Release Date: 13/01/11
Three soldiers recently returned from the war in Afghanistan are in custody at Ft Carson in Colorado Springs. They're werewolves, suffering from post traumatic stress, which has left them unable to control their shapeshifting, unable to interact with people. Kitty agrees to see them; after her own battles in KITTY'S HOUSE OF HORRORS (Kitty #7), she feels a great deal of sympathy for them. The soldiers were part of a unit fighting Taliban insurgents in the remote mountains of Afghanistan. Their captain, the original werewolf, transformed the others; their new-found strengths including the ability to survive untold violence while infiltrating remote enemy positions, made them the perfect soldiers for this mission. But it was the captain who kept the group together and kept them sane; when a particularly potent mortar attack killed the captain, the remaining lycanthrope soldiers grew more and more wild, until the final three survivors were captured and delivered to Dr Shumacher at the Center for the Study of Paranatural Biology for treatment. Kitty tries to bring the men into her own pack, to socialise them back into some kind of normal existence, but the group's sergeant has other plans: he's intent on driving out Kitty and Ben and becoming the leader of a new squad of killers.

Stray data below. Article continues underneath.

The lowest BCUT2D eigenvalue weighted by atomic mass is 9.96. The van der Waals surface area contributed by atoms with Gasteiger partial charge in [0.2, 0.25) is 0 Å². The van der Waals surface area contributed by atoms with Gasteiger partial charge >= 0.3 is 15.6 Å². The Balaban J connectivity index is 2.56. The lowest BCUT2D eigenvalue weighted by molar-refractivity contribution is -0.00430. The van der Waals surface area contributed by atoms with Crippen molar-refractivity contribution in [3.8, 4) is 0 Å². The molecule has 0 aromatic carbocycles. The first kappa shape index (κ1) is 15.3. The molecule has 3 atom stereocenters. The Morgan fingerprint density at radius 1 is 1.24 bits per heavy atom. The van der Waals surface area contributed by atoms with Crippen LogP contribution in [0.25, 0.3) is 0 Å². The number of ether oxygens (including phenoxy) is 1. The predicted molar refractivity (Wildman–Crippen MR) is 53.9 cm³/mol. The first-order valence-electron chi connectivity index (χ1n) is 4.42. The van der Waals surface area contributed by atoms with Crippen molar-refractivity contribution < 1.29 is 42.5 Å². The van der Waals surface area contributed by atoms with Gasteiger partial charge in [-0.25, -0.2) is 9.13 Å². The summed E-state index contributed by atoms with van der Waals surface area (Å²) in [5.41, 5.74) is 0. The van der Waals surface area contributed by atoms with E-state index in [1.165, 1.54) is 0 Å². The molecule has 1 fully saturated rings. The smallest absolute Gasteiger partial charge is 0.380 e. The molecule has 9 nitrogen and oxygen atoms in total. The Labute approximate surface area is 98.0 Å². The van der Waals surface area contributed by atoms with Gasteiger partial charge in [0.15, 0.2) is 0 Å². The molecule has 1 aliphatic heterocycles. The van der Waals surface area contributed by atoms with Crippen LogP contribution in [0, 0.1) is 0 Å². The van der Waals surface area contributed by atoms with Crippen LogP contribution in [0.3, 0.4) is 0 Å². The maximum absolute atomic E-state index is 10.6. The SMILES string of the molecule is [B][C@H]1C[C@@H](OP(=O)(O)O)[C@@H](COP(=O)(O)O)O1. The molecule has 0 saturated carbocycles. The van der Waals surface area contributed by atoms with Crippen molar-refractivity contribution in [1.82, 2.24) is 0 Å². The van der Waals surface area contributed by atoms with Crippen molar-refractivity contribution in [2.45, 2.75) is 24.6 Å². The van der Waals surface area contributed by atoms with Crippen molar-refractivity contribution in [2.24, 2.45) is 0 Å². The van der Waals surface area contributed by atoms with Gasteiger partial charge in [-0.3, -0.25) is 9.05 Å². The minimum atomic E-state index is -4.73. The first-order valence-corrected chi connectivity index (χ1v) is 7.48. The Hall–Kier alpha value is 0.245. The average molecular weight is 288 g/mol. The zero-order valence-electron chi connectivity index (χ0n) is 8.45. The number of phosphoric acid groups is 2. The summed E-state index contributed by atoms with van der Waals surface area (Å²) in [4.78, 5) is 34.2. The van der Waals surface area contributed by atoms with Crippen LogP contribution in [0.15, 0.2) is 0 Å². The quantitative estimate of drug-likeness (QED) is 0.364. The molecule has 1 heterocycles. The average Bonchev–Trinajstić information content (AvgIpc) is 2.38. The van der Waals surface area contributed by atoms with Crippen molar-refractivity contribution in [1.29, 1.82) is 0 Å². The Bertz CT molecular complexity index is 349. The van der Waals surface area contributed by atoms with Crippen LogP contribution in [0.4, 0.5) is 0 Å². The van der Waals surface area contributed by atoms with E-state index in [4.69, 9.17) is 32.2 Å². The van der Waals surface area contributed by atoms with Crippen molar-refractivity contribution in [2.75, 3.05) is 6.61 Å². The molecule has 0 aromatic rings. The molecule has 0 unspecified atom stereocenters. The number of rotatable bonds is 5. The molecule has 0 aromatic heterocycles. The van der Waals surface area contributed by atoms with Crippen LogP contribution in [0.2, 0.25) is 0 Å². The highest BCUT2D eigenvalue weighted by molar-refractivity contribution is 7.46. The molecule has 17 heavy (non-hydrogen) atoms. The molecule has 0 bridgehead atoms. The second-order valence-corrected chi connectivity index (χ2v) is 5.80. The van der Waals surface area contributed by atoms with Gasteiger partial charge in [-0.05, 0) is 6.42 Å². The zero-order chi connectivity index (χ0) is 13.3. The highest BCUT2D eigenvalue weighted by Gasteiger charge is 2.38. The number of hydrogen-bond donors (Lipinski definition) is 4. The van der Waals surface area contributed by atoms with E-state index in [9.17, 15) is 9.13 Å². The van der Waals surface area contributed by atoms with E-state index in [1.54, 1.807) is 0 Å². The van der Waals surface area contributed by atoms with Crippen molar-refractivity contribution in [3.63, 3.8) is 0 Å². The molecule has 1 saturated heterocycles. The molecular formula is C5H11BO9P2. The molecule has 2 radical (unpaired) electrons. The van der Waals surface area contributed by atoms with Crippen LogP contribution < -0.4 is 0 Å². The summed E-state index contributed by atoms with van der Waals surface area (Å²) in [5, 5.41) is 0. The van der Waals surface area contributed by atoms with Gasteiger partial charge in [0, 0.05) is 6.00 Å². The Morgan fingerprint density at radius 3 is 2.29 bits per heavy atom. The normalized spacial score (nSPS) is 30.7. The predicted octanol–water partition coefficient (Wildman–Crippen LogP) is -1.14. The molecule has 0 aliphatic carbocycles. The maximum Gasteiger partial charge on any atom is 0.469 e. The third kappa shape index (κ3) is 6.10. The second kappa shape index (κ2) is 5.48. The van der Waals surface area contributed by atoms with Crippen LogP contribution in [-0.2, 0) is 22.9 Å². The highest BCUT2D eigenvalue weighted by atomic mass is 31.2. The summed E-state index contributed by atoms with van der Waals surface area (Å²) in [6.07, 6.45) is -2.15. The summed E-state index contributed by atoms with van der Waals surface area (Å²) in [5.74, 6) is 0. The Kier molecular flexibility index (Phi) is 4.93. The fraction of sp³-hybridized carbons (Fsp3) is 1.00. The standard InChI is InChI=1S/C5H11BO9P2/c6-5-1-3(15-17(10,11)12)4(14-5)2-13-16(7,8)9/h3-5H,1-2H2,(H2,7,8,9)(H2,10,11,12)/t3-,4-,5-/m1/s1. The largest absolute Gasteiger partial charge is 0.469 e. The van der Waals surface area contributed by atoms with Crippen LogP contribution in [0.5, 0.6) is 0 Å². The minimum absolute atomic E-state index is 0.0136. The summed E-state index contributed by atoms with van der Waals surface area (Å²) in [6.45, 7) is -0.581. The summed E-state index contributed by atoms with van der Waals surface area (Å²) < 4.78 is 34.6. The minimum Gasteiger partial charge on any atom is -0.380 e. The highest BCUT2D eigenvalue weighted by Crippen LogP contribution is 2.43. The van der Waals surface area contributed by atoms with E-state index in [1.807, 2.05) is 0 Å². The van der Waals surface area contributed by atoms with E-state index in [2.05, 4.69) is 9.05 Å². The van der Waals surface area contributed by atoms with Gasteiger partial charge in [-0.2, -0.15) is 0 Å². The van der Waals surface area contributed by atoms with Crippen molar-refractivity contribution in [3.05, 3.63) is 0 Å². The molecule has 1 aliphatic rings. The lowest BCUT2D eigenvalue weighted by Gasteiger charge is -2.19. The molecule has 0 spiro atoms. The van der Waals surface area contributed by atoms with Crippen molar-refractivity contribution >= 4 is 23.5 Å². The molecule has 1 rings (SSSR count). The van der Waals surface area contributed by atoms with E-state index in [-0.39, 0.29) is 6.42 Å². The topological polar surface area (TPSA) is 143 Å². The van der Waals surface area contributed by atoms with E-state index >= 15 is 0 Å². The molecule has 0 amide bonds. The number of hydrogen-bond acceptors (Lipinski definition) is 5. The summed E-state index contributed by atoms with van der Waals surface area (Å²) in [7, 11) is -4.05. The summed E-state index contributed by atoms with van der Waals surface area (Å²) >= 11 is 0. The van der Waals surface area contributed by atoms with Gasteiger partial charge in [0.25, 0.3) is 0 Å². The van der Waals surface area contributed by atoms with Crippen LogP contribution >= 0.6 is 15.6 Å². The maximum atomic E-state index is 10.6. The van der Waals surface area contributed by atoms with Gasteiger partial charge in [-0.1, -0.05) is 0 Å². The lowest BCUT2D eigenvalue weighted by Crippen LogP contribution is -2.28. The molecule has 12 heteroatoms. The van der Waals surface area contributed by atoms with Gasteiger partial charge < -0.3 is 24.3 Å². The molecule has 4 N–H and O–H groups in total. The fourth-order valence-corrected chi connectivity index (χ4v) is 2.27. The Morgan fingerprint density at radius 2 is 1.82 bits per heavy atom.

As a huge fan of Carrie’s Kitty Norville I really couldn’t wait to get my hands on this book. As usual its well written, the characters as engrossing as even and with Cormac getting a brand new lease of life as well as a whole hatful of new tricks it was going to be a seat of the pants journey. The prose were strong, the characters continued to grow as Kitty and Ben’s connection has and when backed with great action sequences it made this the usual quality that I’ve come to expect from Carrie.
That said, whilst I did enjoy this title it did feel more like it was a couple of short stories blended to create a novel length title which while it was OK, I did feel each could have been expanded more to create two full length titles rather than rushing to conclude both parts which were unrelated except in order to help generate the lead character with a way and means to get to a certain point in the tale. Don’t get me wrong, I did enjoy it but the fact that these two arcs felt fairly short did leave me wondering if the research time either wasn’t available or the deadline approached a lot faster than the author anticipated.